Posted by **Stephanie** on Friday, April 22, 2011 at 9:35am.

A 100-kg box is suspended from two ropes; the left one makes an angle of 20degrees with the vertical, and the other makes an angle of 40degrees. What is the tension in each rope. I think I've got the basics:

I have Fx=T1(x) + T2(x)= 0 to calc the first tension, and Fy= T1(y) + T2(y) + w = 0 for the second tension.

To get T1(x)and T2(x) I took cosine of angle 20 and angle 40 to get -0.940 and 0.766. For the T1(y) and T2(y) I took sine of each angle to get 0.342 and 0.643. I converted mass of 100kg to -980N. Do I have that part right? And can you help me the rest of the way. I have spent two hours on this already. Thank you so much.

After this question, the only other one I'm stuck on is a ladder question. You have similar ones on this site, but not the same and I cant figure out what equation I should be using: A 10-kg ladder 2.5m long rests against a frictionless wall with its base on the floor 80cm from the wall. how much force does the top of the ladder exert on the wall?

- Physics -
**drwls**, Friday, April 22, 2011 at 10:57am
Let's discuss the box and rope question. You should post the other one separately.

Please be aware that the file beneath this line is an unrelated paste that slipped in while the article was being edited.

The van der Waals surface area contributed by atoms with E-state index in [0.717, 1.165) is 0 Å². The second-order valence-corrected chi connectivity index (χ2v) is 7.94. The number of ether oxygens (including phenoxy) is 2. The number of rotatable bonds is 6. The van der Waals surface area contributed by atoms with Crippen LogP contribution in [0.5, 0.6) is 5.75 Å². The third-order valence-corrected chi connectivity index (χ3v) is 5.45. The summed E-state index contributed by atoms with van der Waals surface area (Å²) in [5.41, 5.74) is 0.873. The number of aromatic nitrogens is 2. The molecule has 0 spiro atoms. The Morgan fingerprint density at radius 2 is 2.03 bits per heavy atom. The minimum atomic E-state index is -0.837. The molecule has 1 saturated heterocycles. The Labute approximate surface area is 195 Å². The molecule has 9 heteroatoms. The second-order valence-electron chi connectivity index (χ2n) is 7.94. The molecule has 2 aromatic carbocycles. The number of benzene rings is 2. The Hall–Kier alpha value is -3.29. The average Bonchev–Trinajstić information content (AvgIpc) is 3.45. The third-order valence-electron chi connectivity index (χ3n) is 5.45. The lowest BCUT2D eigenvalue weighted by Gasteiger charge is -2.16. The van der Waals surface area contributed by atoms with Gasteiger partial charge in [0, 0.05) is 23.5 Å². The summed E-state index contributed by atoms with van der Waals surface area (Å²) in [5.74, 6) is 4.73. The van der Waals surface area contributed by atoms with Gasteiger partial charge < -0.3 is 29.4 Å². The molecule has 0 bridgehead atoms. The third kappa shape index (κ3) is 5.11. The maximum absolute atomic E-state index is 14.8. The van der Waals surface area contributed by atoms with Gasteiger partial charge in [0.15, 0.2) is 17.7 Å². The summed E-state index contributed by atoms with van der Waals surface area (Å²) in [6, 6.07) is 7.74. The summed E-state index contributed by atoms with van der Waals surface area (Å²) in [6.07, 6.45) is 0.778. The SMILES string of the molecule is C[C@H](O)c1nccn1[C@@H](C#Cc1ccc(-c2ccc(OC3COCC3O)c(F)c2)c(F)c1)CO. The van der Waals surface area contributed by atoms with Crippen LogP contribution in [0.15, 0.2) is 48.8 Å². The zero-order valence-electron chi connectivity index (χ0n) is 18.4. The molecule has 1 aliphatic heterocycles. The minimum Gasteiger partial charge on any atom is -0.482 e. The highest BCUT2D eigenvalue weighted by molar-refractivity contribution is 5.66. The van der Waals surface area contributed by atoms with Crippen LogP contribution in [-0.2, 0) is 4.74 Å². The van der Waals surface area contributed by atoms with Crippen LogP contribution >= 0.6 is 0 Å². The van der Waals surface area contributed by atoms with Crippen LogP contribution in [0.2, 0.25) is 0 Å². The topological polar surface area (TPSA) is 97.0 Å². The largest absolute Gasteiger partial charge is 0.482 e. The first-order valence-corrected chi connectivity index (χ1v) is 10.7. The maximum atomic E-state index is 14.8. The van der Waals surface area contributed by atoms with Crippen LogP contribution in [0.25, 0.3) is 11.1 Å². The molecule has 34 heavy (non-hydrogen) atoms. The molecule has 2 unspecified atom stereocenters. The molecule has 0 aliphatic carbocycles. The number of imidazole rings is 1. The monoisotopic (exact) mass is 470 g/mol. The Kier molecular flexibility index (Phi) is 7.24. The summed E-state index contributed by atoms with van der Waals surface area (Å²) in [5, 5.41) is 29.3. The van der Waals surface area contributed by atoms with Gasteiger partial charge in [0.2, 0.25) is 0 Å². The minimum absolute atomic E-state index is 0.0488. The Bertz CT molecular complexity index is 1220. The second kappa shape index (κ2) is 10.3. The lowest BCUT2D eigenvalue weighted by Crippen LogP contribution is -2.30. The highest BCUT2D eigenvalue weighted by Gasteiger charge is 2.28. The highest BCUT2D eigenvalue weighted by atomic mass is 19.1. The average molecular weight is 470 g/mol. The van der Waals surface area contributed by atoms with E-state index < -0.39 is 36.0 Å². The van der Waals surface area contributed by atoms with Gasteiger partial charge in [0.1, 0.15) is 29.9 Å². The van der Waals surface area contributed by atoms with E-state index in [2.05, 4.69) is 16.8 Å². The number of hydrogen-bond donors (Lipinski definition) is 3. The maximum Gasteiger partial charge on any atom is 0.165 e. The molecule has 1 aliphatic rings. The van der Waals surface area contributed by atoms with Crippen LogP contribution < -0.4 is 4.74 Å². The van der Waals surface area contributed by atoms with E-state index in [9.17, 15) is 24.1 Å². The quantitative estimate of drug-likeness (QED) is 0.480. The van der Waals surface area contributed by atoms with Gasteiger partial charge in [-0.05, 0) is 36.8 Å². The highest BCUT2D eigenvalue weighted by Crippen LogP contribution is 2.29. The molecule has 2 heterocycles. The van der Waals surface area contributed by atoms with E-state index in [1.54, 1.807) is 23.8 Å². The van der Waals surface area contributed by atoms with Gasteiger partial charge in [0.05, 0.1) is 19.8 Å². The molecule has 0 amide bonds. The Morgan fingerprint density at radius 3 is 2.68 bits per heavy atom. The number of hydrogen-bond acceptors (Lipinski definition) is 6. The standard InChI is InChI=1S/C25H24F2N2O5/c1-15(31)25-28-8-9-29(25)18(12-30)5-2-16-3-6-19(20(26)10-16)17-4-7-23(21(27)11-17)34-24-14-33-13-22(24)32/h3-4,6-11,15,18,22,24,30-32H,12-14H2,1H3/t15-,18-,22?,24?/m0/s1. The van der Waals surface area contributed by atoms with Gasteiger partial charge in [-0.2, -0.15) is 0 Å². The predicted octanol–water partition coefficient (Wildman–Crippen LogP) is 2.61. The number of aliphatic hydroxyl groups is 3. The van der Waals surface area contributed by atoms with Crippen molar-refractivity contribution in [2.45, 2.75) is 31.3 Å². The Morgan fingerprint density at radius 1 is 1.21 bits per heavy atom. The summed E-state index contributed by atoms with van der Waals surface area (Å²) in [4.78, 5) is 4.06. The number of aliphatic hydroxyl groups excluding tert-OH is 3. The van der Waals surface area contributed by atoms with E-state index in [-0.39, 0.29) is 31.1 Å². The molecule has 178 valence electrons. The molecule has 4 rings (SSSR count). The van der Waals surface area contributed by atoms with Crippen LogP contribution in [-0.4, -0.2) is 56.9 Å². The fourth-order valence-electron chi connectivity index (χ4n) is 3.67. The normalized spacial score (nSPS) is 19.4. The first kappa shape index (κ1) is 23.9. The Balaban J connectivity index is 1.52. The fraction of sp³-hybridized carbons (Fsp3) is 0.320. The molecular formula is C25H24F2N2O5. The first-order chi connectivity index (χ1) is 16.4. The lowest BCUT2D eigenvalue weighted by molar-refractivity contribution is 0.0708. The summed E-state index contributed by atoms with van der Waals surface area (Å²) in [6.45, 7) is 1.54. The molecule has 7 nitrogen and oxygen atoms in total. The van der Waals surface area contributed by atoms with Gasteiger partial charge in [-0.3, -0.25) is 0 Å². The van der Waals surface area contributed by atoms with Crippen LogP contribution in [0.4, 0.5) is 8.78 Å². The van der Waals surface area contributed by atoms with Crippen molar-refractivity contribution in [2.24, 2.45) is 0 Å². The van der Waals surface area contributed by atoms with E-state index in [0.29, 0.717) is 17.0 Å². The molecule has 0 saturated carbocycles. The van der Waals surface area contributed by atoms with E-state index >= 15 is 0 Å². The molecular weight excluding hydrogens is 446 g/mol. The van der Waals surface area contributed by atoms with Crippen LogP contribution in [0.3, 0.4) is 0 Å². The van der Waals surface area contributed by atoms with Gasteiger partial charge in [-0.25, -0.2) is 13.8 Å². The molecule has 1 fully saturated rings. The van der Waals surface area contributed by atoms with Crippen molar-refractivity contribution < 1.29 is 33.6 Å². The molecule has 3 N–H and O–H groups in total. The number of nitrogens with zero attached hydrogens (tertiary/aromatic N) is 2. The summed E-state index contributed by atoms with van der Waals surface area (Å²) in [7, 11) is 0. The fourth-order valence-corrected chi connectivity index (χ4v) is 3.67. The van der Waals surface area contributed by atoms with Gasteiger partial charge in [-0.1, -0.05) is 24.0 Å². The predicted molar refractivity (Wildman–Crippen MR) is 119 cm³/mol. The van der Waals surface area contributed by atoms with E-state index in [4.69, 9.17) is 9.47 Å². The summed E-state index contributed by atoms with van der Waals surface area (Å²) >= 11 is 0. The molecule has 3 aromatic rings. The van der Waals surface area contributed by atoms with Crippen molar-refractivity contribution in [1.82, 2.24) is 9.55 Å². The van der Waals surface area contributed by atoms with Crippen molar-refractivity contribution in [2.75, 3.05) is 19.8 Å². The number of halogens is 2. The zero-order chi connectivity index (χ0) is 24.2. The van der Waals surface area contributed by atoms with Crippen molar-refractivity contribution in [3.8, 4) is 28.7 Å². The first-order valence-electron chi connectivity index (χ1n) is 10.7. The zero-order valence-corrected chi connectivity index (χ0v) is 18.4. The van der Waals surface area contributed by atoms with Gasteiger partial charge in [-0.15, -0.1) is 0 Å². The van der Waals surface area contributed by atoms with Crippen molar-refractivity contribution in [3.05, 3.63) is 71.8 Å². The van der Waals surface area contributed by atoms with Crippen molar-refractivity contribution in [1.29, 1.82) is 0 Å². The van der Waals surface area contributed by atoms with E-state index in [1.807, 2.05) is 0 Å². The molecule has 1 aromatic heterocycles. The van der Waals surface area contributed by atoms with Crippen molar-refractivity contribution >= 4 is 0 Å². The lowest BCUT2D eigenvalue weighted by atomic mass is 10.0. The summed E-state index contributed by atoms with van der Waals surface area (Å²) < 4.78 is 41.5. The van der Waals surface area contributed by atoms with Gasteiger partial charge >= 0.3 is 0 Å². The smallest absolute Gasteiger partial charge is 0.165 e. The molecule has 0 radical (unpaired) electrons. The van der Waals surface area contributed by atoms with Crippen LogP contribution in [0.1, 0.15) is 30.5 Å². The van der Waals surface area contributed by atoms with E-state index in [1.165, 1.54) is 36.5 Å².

Since the angles that you were given are measured from vertical, you should use sine for the horizontal (x) components and cosine for the vertical (y) components. You have them mixed up.

You should write you equations in terms of T1 and T2, the two unknown tension forces you want to calculate.

When you substitute sines and cosines, you end up with

T1*sin 20 - T2*sin40 = 0

and

T1*cos 20 + T2*cos 40 = W = M g

0.3420 T1 - 0.6428 T2 = 0

0.9397 T1 + 0.7660 T2 = 100 * g

Don't forget to multiply the mass by g = 9.8 m/s^2 to get the tensions in newtons.

The rest is just algebra. Try substituting

T1 = 1.8794 T2

into the last equation and solving for T2

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